In its review of 2021, the NNA began by accepting an invitation to speak to MPs and give evidence to the APPG for Vaping’s inquiry into the WHO’s Framework Convention on Tobacco Control.
Then the charity encouraged vapers to submit their opinions and experiences to the government’s Tobacco and Related Products Regulations (TRPR) review. The NNA says this was a success as “over 5,000 responses were submitted, the majority of which will have been from consumers”.
The consumer group was exceptionally busy across the year taking part in discussions and attending conferences to promote the consumer’s voice. It also wrote to the Parliamentary Under-Secretary of State for Prevention, Public Health and Primary Care at the Department of Health and Social Care, “to provide a more comprehensive set of policy proposals for maximising the potential of safer nicotine products in order to match the government’s smoke-free 2030 and levelling up agendas”.
Come September, the NNA issued the second call to action for consumers of the year. It urged vapers to write to their MP before the WHO’s COP9 conference took place in order to pressure the government’s delegation to promote vaping and our harm reduction approach to the world.
All of the work took place thanks to the efforts of volunteers, the charity refuses to accept money from the industry or businesses and only received £300 in donations from individuals last year. The NNA says contributions towards its work could be boosted just by shopping with Amazon. It asks: “please go here to nominate the NNA as your charity and Amazon will then donate towards our activities with every purchase you make”.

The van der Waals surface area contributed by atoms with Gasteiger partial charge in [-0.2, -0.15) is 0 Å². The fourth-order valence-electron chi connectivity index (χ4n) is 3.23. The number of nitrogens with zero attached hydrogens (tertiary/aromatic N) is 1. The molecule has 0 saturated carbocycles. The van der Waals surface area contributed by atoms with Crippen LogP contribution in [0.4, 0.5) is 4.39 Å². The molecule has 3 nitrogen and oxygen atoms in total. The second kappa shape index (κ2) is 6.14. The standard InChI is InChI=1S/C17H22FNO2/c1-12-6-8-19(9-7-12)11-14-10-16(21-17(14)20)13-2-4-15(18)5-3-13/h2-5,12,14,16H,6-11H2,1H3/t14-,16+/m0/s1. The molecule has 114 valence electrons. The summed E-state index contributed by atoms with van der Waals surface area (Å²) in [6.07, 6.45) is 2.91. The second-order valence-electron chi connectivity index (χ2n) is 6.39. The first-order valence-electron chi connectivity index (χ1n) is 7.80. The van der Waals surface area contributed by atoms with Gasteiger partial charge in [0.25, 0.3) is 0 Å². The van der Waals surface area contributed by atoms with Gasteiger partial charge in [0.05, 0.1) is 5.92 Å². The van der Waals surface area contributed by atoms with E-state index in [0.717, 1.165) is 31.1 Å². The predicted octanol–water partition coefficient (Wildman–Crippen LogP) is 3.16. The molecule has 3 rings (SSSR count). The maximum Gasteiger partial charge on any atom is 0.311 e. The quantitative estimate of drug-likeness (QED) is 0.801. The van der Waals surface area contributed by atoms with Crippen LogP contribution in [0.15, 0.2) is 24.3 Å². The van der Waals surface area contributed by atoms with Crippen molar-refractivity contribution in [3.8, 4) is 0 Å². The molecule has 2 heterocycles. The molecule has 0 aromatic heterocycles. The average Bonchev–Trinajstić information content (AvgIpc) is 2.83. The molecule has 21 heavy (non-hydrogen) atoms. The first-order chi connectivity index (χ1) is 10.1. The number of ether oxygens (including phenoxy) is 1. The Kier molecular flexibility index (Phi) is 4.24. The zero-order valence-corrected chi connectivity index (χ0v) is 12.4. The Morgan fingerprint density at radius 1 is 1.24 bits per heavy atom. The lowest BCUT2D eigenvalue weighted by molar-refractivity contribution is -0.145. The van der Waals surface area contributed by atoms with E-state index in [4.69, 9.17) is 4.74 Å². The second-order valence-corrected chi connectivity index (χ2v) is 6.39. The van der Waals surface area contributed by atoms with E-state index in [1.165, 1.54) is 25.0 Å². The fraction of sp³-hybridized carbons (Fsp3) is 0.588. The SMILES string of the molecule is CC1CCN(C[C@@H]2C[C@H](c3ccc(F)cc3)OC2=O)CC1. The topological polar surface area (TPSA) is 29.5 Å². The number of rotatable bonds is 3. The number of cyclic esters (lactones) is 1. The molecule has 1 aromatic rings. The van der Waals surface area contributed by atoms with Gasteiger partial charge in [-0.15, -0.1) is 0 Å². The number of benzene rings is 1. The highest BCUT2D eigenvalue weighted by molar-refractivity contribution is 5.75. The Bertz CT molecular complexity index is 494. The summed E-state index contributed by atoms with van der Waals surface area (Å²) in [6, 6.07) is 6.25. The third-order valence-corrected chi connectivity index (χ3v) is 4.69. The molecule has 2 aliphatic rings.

Many believe that things are pretty settled in the UK now, but the NNA is swift to point out: “there are still significant potential threats which could emerge in the near future, so it is important that consumers stay alert and are prepared to make their voices heard.”
“The government only sees vaping as a short-term smoking cessation option, and wishes to see vapers quit vaping too once they no longer use cigarettes. This could inadvertently push vapers back to smoking,” writes Louise Ross.
“Treatment of safer nicotine products is governed by the Tobacco and Related Products Regulations (TRPR) which are being updated following public consultation. While we do not expect much to change with TRPR, we must be on guard in case anything unfavourable is added at the behest of anti-vaping, prohibitionist opinion leaders in this space.”
Louise also points to the new Tobacco Control Plan, the EU Tobacco Excise Directive (“the UK may wish to adopt the same measures to harmonise trade with EU Member States”), “sinister anti-vaping noises coming from Europe”, and the perennial threat of the WHO, “which is deeply hostile to nicotine use globally and is not showing any signs of changing”.
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